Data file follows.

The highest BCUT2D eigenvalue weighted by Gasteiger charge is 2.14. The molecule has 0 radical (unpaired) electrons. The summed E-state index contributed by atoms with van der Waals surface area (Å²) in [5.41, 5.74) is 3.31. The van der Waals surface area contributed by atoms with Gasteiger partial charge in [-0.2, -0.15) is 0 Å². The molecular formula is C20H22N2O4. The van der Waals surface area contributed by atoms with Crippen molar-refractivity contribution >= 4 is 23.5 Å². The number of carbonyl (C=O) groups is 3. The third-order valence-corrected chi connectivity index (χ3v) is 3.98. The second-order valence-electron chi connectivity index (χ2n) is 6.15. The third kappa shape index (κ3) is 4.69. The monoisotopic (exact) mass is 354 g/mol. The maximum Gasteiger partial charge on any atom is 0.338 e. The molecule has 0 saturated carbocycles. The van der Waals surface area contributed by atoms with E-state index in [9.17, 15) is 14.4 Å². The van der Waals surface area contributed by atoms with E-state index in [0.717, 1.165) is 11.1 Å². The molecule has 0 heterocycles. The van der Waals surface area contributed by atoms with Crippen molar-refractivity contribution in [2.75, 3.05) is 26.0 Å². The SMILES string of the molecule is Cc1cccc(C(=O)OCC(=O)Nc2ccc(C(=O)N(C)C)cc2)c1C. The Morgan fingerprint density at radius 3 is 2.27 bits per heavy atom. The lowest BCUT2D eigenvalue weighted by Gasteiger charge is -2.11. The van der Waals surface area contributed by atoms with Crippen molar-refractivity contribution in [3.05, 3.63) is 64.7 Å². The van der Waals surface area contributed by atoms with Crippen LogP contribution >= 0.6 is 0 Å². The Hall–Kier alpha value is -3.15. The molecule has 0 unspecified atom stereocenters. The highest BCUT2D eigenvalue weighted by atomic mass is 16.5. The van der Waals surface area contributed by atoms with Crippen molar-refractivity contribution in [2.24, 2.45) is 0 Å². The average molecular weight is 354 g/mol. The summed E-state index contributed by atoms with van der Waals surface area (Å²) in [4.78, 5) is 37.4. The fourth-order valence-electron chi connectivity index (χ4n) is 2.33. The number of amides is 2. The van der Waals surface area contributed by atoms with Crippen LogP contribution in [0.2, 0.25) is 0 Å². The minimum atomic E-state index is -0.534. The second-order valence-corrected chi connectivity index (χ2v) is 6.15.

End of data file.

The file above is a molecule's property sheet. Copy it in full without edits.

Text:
The highest BCUT2D eigenvalue weighted by Gasteiger charge is 2.14. The molecule has 0 radical (unpaired) electrons. The summed E-state index contributed by atoms with van der Waals surface area (Å²) in [5.41, 5.74) is 3.31. The van der Waals surface area contributed by atoms with Gasteiger partial charge in [-0.2, -0.15) is 0 Å². The molecular formula is C20H22N2O4. The van der Waals surface area contributed by atoms with Crippen molar-refractivity contribution >= 4 is 23.5 Å². The number of carbonyl (C=O) groups is 3. The third-order valence-corrected chi connectivity index (χ3v) is 3.98. The second-order valence-electron chi connectivity index (χ2n) is 6.15. The third kappa shape index (κ3) is 4.69. The monoisotopic (exact) mass is 354 g/mol. The maximum Gasteiger partial charge on any atom is 0.338 e. The molecule has 0 saturated carbocycles. The van der Waals surface area contributed by atoms with E-state index in [9.17, 15) is 14.4 Å². The van der Waals surface area contributed by atoms with E-state index in [0.717, 1.165) is 11.1 Å². The molecule has 0 heterocycles. The van der Waals surface area contributed by atoms with Crippen molar-refractivity contribution in [2.75, 3.05) is 26.0 Å². The SMILES string of the molecule is Cc1cccc(C(=O)OCC(=O)Nc2ccc(C(=O)N(C)C)cc2)c1C. The Morgan fingerprint density at radius 3 is 2.27 bits per heavy atom. The lowest BCUT2D eigenvalue weighted by Gasteiger charge is -2.11. The van der Waals surface area contributed by atoms with Crippen molar-refractivity contribution in [3.05, 3.63) is 64.7 Å². The van der Waals surface area contributed by atoms with Crippen LogP contribution >= 0.6 is 0 Å². The Hall–Kier alpha value is -3.15. The molecule has 0 unspecified atom stereocenters. The highest BCUT2D eigenvalue weighted by atomic mass is 16.5. The van der Waals surface area contributed by atoms with Crippen molar-refractivity contribution in [2.24, 2.45) is 0 Å². The average molecular weight is 354 g/mol. The summed E-state index contributed by atoms with van der Waals surface area (Å²) in [4.78, 5) is 37.4. The fourth-order valence-electron chi connectivity index (χ4n) is 2.33. The number of amides is 2. The van der Waals surface area contributed by atoms with Crippen LogP contribution in [0.2, 0.25) is 0 Å². The minimum atomic E-state index is -0.534. The second-order valence-corrected chi connectivity index (χ2v) is 6.15.